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Stacy begins with these words: “I solemnly swear that I will not speak of Stacy.” It is undoubtedly a wonderful beginning, recurring throughout the story like a magical formula capable of assuming a slightly different meaning each time, balancing precariously between play and dogma. I too enjoy playing with this rule: I will not speak of Stacy, I will speak of Gipi. A Great Master is such when his panels (and more precisely their observation) serve as a training ship for newcomers to the medium and as a masterclass for great enthusiasts. Among the things you can see in Gipi’s comics,  the management of rhythm and the balance between text and image stand out exemplarily. The essential gears of drawn stories are candidly exposed and directed with the muscles of a Herculean author who transforms the ABCs into his personal canon. It is even clearer in an exhibition like this one, of black-and-white panels, of frenetic drawings where the author’s seductive watercolor is self-banished and the tool used to imprint the marks is only one, seemingly crude, primordial. It might seem a cave-man-like Gipi, but we would be greatly mistaken. Here you will see a clean, clinical Gipi, maniacally focused in his intentions and execution, who writes the physiognomies and draws the texts, giving us an exact form of what comics are, his and others (the well-made ones). To the more prepared observer, I recommend wandering through the grids, musically alternating between borderless panels and Swiss series of eight devoid of white spaces, in a continuous state of transition between soft guts and the rigid ticking of ribs, between the freedom of thought and the chains of representation.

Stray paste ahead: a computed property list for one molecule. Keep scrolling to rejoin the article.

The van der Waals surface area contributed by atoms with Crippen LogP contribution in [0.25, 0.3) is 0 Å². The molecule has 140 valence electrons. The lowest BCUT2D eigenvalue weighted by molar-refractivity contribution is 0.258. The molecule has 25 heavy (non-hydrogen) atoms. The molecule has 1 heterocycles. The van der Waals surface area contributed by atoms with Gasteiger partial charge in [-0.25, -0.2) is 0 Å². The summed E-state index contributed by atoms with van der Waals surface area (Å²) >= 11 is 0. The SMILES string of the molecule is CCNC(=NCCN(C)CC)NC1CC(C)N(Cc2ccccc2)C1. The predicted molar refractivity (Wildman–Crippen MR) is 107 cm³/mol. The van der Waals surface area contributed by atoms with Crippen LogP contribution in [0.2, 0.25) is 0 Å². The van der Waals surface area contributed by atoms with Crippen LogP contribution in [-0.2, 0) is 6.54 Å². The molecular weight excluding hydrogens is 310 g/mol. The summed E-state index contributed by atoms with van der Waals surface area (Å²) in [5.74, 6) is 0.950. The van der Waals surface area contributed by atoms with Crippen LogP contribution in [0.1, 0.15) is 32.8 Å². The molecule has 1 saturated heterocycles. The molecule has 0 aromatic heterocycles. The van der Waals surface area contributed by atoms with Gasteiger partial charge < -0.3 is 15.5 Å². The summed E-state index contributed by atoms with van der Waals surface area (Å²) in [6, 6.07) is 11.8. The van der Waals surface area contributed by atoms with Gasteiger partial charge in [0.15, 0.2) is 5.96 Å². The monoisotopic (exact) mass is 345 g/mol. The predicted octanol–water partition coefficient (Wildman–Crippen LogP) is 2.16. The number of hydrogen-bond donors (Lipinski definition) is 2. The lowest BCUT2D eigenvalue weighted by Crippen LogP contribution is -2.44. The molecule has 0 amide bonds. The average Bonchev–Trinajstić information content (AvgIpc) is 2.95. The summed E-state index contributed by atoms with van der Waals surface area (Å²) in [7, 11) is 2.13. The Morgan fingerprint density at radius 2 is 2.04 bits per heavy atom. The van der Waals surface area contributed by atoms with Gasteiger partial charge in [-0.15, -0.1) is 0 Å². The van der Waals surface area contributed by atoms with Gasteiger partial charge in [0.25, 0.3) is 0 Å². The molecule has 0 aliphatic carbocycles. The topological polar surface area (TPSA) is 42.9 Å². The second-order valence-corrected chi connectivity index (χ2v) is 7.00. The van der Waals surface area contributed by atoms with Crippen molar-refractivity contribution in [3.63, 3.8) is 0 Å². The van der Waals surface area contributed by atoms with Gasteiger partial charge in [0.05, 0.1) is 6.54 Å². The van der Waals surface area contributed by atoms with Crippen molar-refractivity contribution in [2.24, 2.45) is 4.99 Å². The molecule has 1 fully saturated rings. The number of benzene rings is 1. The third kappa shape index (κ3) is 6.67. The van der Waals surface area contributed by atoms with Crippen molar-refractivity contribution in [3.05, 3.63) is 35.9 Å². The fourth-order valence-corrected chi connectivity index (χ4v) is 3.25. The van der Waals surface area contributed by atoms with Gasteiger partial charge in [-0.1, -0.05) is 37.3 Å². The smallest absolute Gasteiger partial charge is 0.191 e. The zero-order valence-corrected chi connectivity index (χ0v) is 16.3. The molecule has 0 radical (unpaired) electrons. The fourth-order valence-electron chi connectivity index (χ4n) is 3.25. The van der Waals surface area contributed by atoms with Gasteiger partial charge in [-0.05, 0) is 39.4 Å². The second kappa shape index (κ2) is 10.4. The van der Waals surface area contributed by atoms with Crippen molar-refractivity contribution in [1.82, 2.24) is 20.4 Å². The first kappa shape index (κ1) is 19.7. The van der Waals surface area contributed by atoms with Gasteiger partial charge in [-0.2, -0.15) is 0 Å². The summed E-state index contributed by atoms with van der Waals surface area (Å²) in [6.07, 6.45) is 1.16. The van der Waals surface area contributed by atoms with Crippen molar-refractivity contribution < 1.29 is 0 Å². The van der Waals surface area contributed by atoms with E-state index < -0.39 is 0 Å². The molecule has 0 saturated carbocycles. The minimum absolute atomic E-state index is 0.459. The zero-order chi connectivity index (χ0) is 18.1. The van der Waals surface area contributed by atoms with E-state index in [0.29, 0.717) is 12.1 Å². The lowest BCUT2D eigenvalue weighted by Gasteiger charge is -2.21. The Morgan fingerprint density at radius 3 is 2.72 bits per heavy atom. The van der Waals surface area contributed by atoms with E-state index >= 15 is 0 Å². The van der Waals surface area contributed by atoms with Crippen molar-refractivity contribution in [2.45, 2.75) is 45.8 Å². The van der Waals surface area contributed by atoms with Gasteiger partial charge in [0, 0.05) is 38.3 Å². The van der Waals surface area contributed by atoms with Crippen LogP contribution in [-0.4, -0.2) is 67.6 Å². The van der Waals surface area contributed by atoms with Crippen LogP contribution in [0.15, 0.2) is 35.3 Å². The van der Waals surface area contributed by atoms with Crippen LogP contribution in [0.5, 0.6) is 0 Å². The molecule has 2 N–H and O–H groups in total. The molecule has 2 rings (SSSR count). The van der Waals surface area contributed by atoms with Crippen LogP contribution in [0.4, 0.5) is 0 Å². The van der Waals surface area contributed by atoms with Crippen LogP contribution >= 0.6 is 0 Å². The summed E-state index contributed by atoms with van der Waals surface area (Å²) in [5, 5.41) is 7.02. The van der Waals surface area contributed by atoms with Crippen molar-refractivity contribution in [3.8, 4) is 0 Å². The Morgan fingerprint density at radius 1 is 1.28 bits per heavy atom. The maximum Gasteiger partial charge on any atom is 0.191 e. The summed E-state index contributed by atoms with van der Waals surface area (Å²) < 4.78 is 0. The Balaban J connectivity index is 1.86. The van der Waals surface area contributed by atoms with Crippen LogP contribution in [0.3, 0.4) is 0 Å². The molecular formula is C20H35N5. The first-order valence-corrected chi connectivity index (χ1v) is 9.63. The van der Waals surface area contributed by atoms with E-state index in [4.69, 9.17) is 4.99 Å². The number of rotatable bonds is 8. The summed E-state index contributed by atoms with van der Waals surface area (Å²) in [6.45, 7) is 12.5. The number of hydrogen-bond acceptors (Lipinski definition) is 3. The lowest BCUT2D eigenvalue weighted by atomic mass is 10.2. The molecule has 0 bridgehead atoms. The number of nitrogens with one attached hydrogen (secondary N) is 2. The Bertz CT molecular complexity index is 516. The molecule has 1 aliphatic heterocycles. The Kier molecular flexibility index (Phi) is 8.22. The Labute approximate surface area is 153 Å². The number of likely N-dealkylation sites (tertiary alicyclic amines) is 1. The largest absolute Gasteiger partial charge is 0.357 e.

I have not spoken of Stacy and I realize I have also said nothing about that black bag in the room, there, under the desk. If you want to know more, ask your demons. 

Text by Ratigher

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